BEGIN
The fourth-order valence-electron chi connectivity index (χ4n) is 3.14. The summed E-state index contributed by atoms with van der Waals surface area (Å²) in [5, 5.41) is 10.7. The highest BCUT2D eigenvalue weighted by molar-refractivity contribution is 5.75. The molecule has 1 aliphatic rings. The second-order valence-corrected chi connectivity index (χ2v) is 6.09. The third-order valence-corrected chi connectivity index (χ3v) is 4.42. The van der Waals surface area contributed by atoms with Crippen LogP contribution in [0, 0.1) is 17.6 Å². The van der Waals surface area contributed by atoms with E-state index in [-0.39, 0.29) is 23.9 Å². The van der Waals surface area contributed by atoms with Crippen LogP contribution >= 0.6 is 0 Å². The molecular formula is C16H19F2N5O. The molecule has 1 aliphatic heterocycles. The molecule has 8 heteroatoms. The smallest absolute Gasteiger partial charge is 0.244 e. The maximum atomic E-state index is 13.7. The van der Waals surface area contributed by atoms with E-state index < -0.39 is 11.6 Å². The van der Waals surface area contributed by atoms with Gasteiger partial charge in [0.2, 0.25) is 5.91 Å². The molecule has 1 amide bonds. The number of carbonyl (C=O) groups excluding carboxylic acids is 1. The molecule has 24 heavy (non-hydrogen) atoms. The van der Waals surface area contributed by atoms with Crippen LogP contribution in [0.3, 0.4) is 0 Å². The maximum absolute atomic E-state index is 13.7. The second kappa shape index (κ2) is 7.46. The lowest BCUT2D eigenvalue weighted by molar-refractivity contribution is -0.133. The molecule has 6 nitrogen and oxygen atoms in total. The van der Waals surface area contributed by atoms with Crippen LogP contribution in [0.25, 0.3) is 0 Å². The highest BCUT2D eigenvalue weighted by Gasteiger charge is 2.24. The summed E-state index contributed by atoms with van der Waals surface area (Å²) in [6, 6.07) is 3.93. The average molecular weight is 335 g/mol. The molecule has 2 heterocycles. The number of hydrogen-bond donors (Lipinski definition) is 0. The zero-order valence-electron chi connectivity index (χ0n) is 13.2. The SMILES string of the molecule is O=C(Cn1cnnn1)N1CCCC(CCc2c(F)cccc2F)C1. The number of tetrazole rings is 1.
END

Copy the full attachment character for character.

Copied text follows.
The fourth-order valence-electron chi connectivity index (χ4n) is 3.14. The summed E-state index contributed by atoms with van der Waals surface area (Å²) in [5, 5.41) is 10.7. The highest BCUT2D eigenvalue weighted by molar-refractivity contribution is 5.75. The molecule has 1 aliphatic rings. The second-order valence-corrected chi connectivity index (χ2v) is 6.09. The third-order valence-corrected chi connectivity index (χ3v) is 4.42. The van der Waals surface area contributed by atoms with Crippen LogP contribution in [0, 0.1) is 17.6 Å². The van der Waals surface area contributed by atoms with E-state index in [-0.39, 0.29) is 23.9 Å². The van der Waals surface area contributed by atoms with Crippen LogP contribution >= 0.6 is 0 Å². The molecular formula is C16H19F2N5O. The molecule has 1 aliphatic heterocycles. The molecule has 8 heteroatoms. The smallest absolute Gasteiger partial charge is 0.244 e. The maximum atomic E-state index is 13.7. The van der Waals surface area contributed by atoms with E-state index < -0.39 is 11.6 Å². The van der Waals surface area contributed by atoms with Gasteiger partial charge in [0.2, 0.25) is 5.91 Å². The molecule has 1 amide bonds. The number of carbonyl (C=O) groups excluding carboxylic acids is 1. The molecule has 24 heavy (non-hydrogen) atoms. The van der Waals surface area contributed by atoms with Crippen LogP contribution in [0.3, 0.4) is 0 Å². The maximum absolute atomic E-state index is 13.7. The second kappa shape index (κ2) is 7.46. The lowest BCUT2D eigenvalue weighted by molar-refractivity contribution is -0.133. The molecule has 6 nitrogen and oxygen atoms in total. The van der Waals surface area contributed by atoms with Crippen LogP contribution in [0.25, 0.3) is 0 Å². The highest BCUT2D eigenvalue weighted by Gasteiger charge is 2.24. The summed E-state index contributed by atoms with van der Waals surface area (Å²) in [6, 6.07) is 3.93. The average molecular weight is 335 g/mol. The molecule has 2 heterocycles. The number of hydrogen-bond donors (Lipinski definition) is 0. The zero-order valence-electron chi connectivity index (χ0n) is 13.2. The SMILES string of the molecule is O=C(Cn1cnnn1)N1CCCC(CCc2c(F)cccc2F)C1. The number of tetrazole rings is 1.